During the reception, the bride and groom were thanking all those who had contributed to the wedding and the reception. As they NAMED those whom they were thanking, those who were being thanked, had reactions to which most of us could related.
You could hear and see responses like, “Oh, you don’t have to thank me,” or “It was nothing,” or “No big deal, happy to help.”
I am sure those people being thanked did not EXPECT to be thanked. You could see in their humble and somewhat bashful responses that they did not EXPECT to be thanked. I think most people are like that; we don’t EXPECT to be thanked.
However, I would suggest to you that the king in the parable told by Jesus, EXPECTED to be thanked. The king in the parable of the banquet expected to be thanked and I think that can be seen in his reaction; his reaction was swift and brutal.
Now, did he expect to be thanked BECAUSE he was the king?
Maybe, but I would suggest that such an expectation was also prevalent in the culture of the day. Such a culture and expectation may seem odd, but I have experienced such an expectation.
Ten years ago I was in Tanzania, Africa for 7 weeks during a 3 month sabbatical. During most days of the week, I was invited to the home of a parishioner for a lunch or dinner. Each of these occasions featured speeches, several speeches.
Before the lunch or dinner, the host would get up and make a speech and thank me for honouring him and his family, by accepting the invitation for lunch.
After dinner I was EXPECTED to stand up and make a speech, thanking the head of the household for inviting me and thanking his wife for a wonderful meal.
The thank you was EXPECTED and I was always coached by the host pastor on when to convey my thank you and how to convey it. The host pastor would translate from English to Swahili for the benefit of the host.
Every time I spoke my thank you, the host smiled and nodded his approval.
Why were the hosts expecting a thank you? Were they a little self-absorbed or presumptuous? No, the thank you was a sign of RESPECT. Throughout that whole culture in northern Tanzania, showing RESPECT was paramount and a thank you was one of the ways of showing respect.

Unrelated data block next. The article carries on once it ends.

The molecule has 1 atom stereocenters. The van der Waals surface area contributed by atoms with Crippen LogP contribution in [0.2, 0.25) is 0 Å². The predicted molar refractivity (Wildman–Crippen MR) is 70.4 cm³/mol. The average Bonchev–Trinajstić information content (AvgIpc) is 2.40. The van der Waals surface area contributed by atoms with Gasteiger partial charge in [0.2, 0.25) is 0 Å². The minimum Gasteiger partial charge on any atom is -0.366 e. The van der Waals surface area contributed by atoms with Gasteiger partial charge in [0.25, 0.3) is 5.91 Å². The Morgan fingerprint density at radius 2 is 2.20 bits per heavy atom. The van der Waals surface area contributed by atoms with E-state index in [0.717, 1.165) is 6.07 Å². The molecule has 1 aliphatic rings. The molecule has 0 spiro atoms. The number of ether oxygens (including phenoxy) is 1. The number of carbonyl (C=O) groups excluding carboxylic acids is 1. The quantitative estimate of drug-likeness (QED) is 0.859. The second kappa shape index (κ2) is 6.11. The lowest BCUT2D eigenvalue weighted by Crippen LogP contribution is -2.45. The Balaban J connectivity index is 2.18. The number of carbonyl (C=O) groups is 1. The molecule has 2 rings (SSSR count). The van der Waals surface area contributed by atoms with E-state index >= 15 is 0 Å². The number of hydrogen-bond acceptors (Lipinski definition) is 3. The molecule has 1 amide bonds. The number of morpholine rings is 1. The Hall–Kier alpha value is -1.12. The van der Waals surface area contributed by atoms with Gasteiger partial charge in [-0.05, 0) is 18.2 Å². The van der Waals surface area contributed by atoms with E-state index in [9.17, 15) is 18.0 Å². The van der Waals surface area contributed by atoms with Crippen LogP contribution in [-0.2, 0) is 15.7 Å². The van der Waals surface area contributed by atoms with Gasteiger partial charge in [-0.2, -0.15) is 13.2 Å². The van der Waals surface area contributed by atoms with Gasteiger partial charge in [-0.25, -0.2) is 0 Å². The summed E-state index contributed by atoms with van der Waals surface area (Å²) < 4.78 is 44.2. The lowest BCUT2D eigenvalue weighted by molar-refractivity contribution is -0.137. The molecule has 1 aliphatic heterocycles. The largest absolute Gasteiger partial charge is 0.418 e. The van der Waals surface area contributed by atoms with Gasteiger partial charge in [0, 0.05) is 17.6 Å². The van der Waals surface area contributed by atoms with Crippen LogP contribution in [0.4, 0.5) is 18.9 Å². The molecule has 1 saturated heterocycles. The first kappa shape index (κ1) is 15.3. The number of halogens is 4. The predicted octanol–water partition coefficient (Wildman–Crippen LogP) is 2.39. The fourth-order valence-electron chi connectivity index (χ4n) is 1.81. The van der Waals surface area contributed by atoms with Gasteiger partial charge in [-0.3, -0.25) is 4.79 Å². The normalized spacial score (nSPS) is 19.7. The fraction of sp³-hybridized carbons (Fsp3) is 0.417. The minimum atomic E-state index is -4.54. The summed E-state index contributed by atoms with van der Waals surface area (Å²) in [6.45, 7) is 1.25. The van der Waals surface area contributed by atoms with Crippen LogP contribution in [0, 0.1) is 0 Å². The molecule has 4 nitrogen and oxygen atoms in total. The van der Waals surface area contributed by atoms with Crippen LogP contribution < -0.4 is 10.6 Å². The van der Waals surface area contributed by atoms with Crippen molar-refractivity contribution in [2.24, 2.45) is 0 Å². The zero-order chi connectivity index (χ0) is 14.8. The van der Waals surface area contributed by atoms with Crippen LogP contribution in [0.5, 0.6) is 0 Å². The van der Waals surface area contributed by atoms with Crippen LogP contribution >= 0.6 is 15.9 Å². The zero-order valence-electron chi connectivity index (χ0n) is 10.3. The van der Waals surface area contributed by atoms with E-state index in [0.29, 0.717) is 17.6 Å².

A thank you was a sign of respect for the king in the parable; making light of his invitation was seen as a LACK of respect. Of course, the king in the parable is a fictional character, but Jesus uses that fictional character to describe God.
The parable is ABOUT God. Jesus notes the gracious manner of God, the open banquet table which is wonderful, but Jesus does add that there is a desire on God’s part to HEAR a thank you.
God is NOT like us. While WE might give it the “aw shucks” routine, God EXPECTS to hear “thank you.” God WANTS our thank you, our praise, our worship. As we thank God, praise and worship God, our relationship deepens with God. An appreciation of God, of all that God has created, grows within us. And often, as we appreciate God, our relationships with other people develop as well. A desire to share in the bounty, open up the table, is a product of our thanks and praise.
I saw a wonderful example of this on the news yesterday. A news item featured a family that was part of a program encouraged by Immigration Canada, inviting people to share Thanksgiving dinner with recent immigrants to Canada. The family was inviting 21 people to their table for Thanksgiving dinner. This involved 2 large turkeys and the next door neighbour’s oven.
The host family was excited; after all they said, it’s Thanksgiving, a wonderful time to share. One of the immigrant families was from Columbia and when interviewed they were extremely grateful for the opportunity to come to this country and the opportunity to take part in their first Thanksgiving dinner here.
What a wonderful way to thank God.
This is Thanksgiving Sunday and the gospel reading seems to suggest a lack of thankfulness and respect, with a desire to hear a thank you. A gracious God provides a wonderful banquet if you will and invites all to share in that banquet, from the food on our tables, to the grace, love and mercy coming from the meal at the altar. But God does not want to see ingratitude, or see us taking God for granted.
God expects a thank you; it is a sign of respect for God in light of all that God has given. Today we recognize the author of life and all that is good and we certainly don’t make light of it.
Thanks be to God!